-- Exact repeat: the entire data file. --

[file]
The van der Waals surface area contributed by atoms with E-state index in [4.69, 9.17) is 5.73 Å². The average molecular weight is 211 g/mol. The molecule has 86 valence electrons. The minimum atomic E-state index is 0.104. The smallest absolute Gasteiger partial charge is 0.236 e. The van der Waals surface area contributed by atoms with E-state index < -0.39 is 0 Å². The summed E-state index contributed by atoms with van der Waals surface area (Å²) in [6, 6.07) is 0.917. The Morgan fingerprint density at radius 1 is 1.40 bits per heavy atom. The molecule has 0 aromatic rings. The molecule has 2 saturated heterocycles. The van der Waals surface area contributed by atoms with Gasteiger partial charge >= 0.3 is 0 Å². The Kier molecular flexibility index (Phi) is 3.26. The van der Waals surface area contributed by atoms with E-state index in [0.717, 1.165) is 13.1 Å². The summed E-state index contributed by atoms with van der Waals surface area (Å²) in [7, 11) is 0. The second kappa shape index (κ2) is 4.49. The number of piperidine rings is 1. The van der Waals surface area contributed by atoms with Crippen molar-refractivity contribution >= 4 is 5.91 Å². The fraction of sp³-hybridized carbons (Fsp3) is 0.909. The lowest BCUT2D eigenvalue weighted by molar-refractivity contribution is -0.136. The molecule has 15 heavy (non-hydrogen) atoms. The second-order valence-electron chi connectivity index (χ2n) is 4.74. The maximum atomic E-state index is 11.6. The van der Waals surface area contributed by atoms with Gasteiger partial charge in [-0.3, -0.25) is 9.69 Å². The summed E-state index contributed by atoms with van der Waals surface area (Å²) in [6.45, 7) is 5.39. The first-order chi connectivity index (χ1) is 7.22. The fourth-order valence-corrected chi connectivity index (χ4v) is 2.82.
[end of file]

The van der Waals surface area contributed by atoms with E-state index in [4.69, 9.17) is 5.73 Å². The average molecular weight is 211 g/mol. The molecule has 86 valence electrons. The minimum atomic E-state index is 0.104. The smallest absolute Gasteiger partial charge is 0.236 e. The van der Waals surface area contributed by atoms with E-state index < -0.39 is 0 Å². The summed E-state index contributed by atoms with van der Waals surface area (Å²) in [6, 6.07) is 0.917. The Morgan fingerprint density at radius 1 is 1.40 bits per heavy atom. The molecule has 0 aromatic rings. The molecule has 2 saturated heterocycles. The van der Waals surface area contributed by atoms with Gasteiger partial charge >= 0.3 is 0 Å². The Kier molecular flexibility index (Phi) is 3.26. The van der Waals surface area contributed by atoms with E-state index in [0.717, 1.165) is 13.1 Å². The summed E-state index contributed by atoms with van der Waals surface area (Å²) in [7, 11) is 0. The second kappa shape index (κ2) is 4.49. The number of piperidine rings is 1. The van der Waals surface area contributed by atoms with Crippen molar-refractivity contribution >= 4 is 5.91 Å². The fraction of sp³-hybridized carbons (Fsp3) is 0.909. The lowest BCUT2D eigenvalue weighted by molar-refractivity contribution is -0.136. The molecule has 15 heavy (non-hydrogen) atoms. The second-order valence-electron chi connectivity index (χ2n) is 4.74. The maximum atomic E-state index is 11.6. The van der Waals surface area contributed by atoms with Gasteiger partial charge in [-0.3, -0.25) is 9.69 Å². The summed E-state index contributed by atoms with van der Waals surface area (Å²) in [6.45, 7) is 5.39. The first-order chi connectivity index (χ1) is 7.22. The fourth-order valence-corrected chi connectivity index (χ4v) is 2.82.